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New Study Finds 9 in 10 Canadians Support a Fully Funded Canada Disability Benefit

58% DON'T TRUST THE LIBERAL GOVERNMENT TO DELIVER.


In a survey conducted by the Angus Reid Institute (ARI), in partnership with Daily Bread Food Bank and Disability Without Poverty, Canadians were asked about their views on the Canada Disability Benefit. Although results found overwhelming support for the benefit, Canadians are critical of the pace of implementation and do not trust that government will follow through.


The survey conducted by ARI found the following:

  • Overall, nine-in-ten (91%) say they support the proposed Canada Disability Benefit, including at least four-in-five of past Conservative voters (83%), and nearly all past Liberal (98%), NDP (99%) and Bloc Québécois (98%) voters – an incredible level of support from Canadians.

  • Most Canadians (61%) believe current financial support available to Canadians living with disabilities is inadequate (38%) or far too little (23%).

  • Three-in-five (60%) Canadians living with a health issue that severely limits their day-to-day activities say they are often (35%) or all the time (25%) stressed about money.

  • Only one-in-20 (5%) say they are confident the federal government will follow through, while 45 per cent doubt it will and 13 per cent say they are certain the benefit will never be distributed.

  • Food bank visits in Canada have increased at an unprecedented 32 per cent year-over-year. In Toronto, one in ten people are now having to rely on food banks to make ends meet – this is double the rate of last year.


Individuals living with a disability are disproportionately impacted by food insecurity, facing additional expenses such as medical costs, special transportation, and dietary needs. One in seven people who access food banks nationally rely on provincial disability income supports – in many provinces, this means living more than $800 below the poverty line each month.


Income supports like the Canada Disability Benefit can greatly reduce the severity of food insecurity, going a long way in ensuring people can live a life of dignity and meet their most basic needs.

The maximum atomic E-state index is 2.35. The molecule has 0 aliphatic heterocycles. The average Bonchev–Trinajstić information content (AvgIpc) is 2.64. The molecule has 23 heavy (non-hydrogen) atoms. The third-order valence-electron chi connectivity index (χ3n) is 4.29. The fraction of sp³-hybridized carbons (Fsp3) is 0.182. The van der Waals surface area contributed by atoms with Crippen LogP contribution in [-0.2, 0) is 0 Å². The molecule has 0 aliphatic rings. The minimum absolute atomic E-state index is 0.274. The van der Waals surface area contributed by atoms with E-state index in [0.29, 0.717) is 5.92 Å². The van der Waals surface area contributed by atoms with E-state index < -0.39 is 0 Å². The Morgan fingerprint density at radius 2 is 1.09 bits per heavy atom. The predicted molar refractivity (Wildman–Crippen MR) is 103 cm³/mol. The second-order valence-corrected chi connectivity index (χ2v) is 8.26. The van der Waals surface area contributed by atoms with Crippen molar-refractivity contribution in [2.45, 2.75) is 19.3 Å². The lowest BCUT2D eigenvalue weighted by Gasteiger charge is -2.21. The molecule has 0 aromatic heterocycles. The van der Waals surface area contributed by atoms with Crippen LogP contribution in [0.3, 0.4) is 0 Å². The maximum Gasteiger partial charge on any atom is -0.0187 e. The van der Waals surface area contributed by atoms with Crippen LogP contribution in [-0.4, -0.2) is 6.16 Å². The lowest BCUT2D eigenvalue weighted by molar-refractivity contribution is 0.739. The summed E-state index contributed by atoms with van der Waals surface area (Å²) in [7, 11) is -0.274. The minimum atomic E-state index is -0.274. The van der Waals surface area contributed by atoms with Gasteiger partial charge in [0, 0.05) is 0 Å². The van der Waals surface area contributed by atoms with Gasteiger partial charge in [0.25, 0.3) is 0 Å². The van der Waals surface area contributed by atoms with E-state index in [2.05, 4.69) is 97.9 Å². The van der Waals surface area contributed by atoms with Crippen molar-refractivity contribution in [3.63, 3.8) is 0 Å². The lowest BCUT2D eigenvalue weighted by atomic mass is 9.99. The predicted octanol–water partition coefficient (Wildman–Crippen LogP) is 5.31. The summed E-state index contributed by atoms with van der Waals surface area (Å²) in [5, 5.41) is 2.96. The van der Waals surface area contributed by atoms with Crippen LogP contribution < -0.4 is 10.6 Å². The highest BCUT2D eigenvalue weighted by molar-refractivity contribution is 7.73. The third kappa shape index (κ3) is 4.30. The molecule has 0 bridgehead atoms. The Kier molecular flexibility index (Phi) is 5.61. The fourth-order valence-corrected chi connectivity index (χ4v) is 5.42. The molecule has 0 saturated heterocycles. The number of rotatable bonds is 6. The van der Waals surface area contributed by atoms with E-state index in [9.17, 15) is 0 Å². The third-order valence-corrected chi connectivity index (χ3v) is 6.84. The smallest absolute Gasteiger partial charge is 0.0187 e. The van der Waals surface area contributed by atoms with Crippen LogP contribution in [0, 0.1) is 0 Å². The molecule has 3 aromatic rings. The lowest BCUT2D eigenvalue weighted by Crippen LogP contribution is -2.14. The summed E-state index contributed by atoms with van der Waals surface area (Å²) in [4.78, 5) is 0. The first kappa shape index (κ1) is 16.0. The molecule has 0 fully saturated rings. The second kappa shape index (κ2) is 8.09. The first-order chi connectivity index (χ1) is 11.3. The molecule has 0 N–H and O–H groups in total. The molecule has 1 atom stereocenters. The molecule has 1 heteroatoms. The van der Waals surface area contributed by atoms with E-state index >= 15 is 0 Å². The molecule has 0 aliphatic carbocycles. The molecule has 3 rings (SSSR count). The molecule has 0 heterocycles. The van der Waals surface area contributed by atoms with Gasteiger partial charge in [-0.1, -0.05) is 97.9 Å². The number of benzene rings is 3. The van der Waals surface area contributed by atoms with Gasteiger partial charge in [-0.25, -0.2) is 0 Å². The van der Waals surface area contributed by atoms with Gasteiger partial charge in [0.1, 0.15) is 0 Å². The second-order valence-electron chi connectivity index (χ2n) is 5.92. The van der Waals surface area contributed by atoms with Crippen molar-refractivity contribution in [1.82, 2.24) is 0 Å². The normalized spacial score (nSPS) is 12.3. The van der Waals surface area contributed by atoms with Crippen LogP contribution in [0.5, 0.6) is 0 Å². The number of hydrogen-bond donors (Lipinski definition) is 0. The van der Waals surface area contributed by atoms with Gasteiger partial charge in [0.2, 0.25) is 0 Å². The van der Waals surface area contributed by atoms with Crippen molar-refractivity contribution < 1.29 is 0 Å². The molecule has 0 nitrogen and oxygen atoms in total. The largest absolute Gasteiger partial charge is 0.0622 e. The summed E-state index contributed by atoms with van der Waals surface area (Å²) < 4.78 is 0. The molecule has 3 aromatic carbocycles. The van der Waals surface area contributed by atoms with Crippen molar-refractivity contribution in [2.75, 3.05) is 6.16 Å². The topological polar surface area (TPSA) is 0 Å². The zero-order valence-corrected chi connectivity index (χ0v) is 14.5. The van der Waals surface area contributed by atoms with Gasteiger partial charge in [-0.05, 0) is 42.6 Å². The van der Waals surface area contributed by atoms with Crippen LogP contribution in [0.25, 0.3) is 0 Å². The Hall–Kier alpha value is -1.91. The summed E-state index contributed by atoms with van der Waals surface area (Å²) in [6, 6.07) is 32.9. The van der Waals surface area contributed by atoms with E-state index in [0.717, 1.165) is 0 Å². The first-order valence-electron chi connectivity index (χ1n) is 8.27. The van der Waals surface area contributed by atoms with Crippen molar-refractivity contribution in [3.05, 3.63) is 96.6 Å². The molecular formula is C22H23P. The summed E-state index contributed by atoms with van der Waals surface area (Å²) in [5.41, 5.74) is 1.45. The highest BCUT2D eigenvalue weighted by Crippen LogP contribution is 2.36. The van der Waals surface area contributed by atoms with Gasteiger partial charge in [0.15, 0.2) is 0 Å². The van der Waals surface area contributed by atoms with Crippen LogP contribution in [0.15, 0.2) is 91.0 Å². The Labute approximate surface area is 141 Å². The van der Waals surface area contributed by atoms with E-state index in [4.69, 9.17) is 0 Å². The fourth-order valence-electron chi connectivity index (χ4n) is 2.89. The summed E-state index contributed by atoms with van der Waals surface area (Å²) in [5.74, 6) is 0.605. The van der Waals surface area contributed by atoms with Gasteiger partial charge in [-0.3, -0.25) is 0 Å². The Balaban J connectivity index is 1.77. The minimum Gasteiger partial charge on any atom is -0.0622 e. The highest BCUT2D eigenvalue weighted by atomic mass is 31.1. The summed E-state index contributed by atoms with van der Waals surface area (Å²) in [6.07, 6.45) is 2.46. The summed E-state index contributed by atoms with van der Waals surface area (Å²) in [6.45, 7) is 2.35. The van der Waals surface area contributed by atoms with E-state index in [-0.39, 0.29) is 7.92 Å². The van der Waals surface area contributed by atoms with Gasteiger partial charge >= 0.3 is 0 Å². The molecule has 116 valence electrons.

"Our country is in a pivotal moment," says Neil Hetherington, CEO, Daily Bread Food Bank. "They can choose to let this bleak reality continue, or they can pivot towards a better future. Canadians have clearly articulated the answer to that question. The Canada Disability Benefit has the potential to be one of Canada's most important programs and could lift nearly one million Canadians out of poverty if fully funded."


Over 60 Liberal Members of Parliament (MPs) recently co-signed a letter calling on Prime Minister Trudeau and Deputy Minister Freeland to fully fund Bill C-22, The Canada Disability Benefit Act in the upcoming federal budget. This call to action is significant and solidifies that this benefit is a core tenant of social policy.


"The results of this poll are a testament of Canadian values," says Rabia Khedr, National Director of Disability Without Poverty. "We are the 27%, and we matter to all Canadians regardless of political affiliations. People with disabilities have so much to offer and an adequate Canada Disability Benefit will go a long way toward unleashing disability with possibility as we learned in our Shape the CDB consultations from over 5,000 people with disabilities and carers."


Disability Without Poverty and Daily Bread Food Bank, in partnership with a coalition of over 40 organizations, are calling for a fully funded Canada Disability Benefit that addresses three essential elements:


  1. Bringing eligible recipients to a minimum of the Market Basket Measure (MBM), Canada's Official Poverty Line. As there are increased costs of living with a disability, such as special transportation, dietary needs, and uninsured medical expenses, the benefit should ideally bring recipients to up to 30 per cent above the poverty line. Payments should be monthly, indexed to inflation, and portable throughout Canada.

  2. The benefit must be efficient and seamless for those living with a disability. Canadians with disabilities who receive provincial disability supports should automatically qualify for the benefit, and their existing benefits should not be clawed back.

  3. The benefit must be equitable and barrier-free. It should operate from a broad and inclusive definition of disability – one that encompasses all disabilities, including those that are invisible and episodic. If the benefit limits eligibility through a restrictive definition of disability, this program will fail to achieve its core objective.


In a time of austerity, many will question whether Canada can afford this benefit, but it costs more money for our government to ignore this issue. The cost of poverty in Ontario alone is estimated to be between 27-33 billion dollars annually. For Canadians concerned about government debt, a fully funded benefit will reduce these downstream costs, all while helping Canadians with disabilities live a life of dignity.


Learn more:

  • To read the full report by the Angus Reid Institute click here.

  • Over 200,000 letters have been sent to MPs across the country expressing support for a fully funded Canada Disability Benefit. Visit fundthebenefit.ca to learn more.


ALT IMAGE TEXT: drawing of a person being pushed in a wheelchair with text that says "we need a full funded Canada Disability Benefit"

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